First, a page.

Qualities of a Good Friend
On Aug. 11, my eldest brother, Ernest, died while he was resting in his recliner at home. He passed away suddenly and peacefully. With his passing, I have lost a true friend.
Allow me to share with you some qualities of friendship I shared with my brother that are essential in any friendship.
FAITHFULNESS and DEPENDABILITY The Bible says, "A friend loves at all times" (Prov. 17:17). If a friendship is to survive the ups and downs of life, it must be based on a love that is faithful and dependable.
Some of the best friendships are made while working to encourage one another during emotional, physical, or spiritual challenges. Prayer partners often become great friends. Members of sports teams, orchestras, or other groups often become good friends. In these situations, the success of their joint mission depends on the performance of each member. They learn to depend on one another.
A friend is someone you can depend upon at any time with any issue. This is not always so easy for human friends to do, but we can always count on God to be there for us when we need Him. God is our perfect friend because He is always there for us. He is always ready to listen, to comfort, and to encourage us. Ernest was there for me during the decade of my teen years.
TRUST Friendships are built upon trust. The Bible records that Abraham was a friend of God (2 Chron. 20:7). Abraham was a friend because he trusted in God. He trusted God enough to leave his home when God called him to the promised land (Gen. 12:3), and he trusted God enough to offer his son Isaac (Gen. 22).
I had a call the other day from a woman who had found out recently that her husband was having an affair. She was so hurt because her husband had violated her trust in him. I salute the men and women who have remained faithful and loyal to their spouses over the years. Your faithfulness creates a trust that holds your families together. It has provided stability, confidence and security to untold numbers of children.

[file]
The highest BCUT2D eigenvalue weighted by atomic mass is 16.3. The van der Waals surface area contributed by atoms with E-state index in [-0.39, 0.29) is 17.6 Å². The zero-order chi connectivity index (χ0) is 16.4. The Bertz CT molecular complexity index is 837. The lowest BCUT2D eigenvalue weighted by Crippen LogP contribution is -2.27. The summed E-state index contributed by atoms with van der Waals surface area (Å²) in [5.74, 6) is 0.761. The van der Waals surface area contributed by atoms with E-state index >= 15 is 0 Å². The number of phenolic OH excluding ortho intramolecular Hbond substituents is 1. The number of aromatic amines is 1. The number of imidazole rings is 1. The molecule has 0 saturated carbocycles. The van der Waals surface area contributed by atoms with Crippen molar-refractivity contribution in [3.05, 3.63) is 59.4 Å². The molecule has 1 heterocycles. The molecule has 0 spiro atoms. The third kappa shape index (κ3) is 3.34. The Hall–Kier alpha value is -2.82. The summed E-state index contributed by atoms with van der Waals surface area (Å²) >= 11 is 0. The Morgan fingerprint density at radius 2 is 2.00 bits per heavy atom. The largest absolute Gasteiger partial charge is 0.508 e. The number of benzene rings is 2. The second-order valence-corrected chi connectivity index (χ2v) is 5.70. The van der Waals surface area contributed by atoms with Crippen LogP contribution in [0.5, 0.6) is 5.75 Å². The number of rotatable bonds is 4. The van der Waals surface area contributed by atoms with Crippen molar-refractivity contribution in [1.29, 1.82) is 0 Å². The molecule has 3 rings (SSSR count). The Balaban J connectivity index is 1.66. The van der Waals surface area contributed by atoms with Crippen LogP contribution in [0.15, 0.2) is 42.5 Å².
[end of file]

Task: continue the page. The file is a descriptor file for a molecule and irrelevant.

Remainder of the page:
Today, many live-in relationships are not based on trust -- but on trying. Trust can overcome a multitude of trying experiences, but no amount of trying is ever going to lead to total trust.
SHARING Friendship is based on a willingness and ability to share with one another in words and in deeds.
It is such a high honor that Jesus regards you and me as His friends. Jesus says, "I have called you friends, for everything that I learned from my Father I have made known to you" (John 15:15). Jesus called the apostles His friends because He was willing to share with them the things that the Heavenly Father shared with Him. Sharing promotes understanding that in turn leads to love.
Job's three friends may not have been perfect in their methodology of helping, but they tried to share Job's pain. They spent time with him. They shared their emotions freely. They shared the most important thing they had with Job -- their presence and their silence for seven days and seven nights (Job 2:11-13).
Sharing calls for mutual respect, consideration, trust, understanding, and acceptance. Sharing is based on the desire to connect with others. Sharing seeks common understanding, goals, viewpoints, and interests.
We cannot expect agreement from our friends all the time, but we can seek and expect understanding.
SACRIFICE Jesus Christ is our example of the ultimate sacrifice we can make for each other.
John 15:13 reminds us, "Greater love has no one than this, that he lay down his life for his friends."
Besides the supreme and unique friendship between our Lord and His followers, the friendship between David and Jonathan is most noteworthy in the Bible. The Bible says, "Jonathan became one in spirit with David, and he loved him as himself"(1 Sam 18:1, also 20:17).
In 1 Samuel 19:1-2, Jonathan went against the wishes of his father, Saul, who wanted Jonathan to kill David. Instead, Jonathan warned David of the intention of his father and even put in a good word for him, temporarily changing Saul's mind.
The friendship between David and Jonathan is even more amazing when one realizes that they were actually competitors. By his saving David, Jonathan was helping someone who was a possible successor to his father's throne. Jonathan expressed the mark of true friendship in his willingness to suffer personal inconvenience and sacrifice for the sake of his friend David.
I am honored that Jesus wants to be my friend. I just hope that I can live up to my end of the friendship: to be faithful to His teachings, to trust Him more fully, to share my life with others more willingly and to sacrifice for Him more cheerfully. I know my brother Ernest did.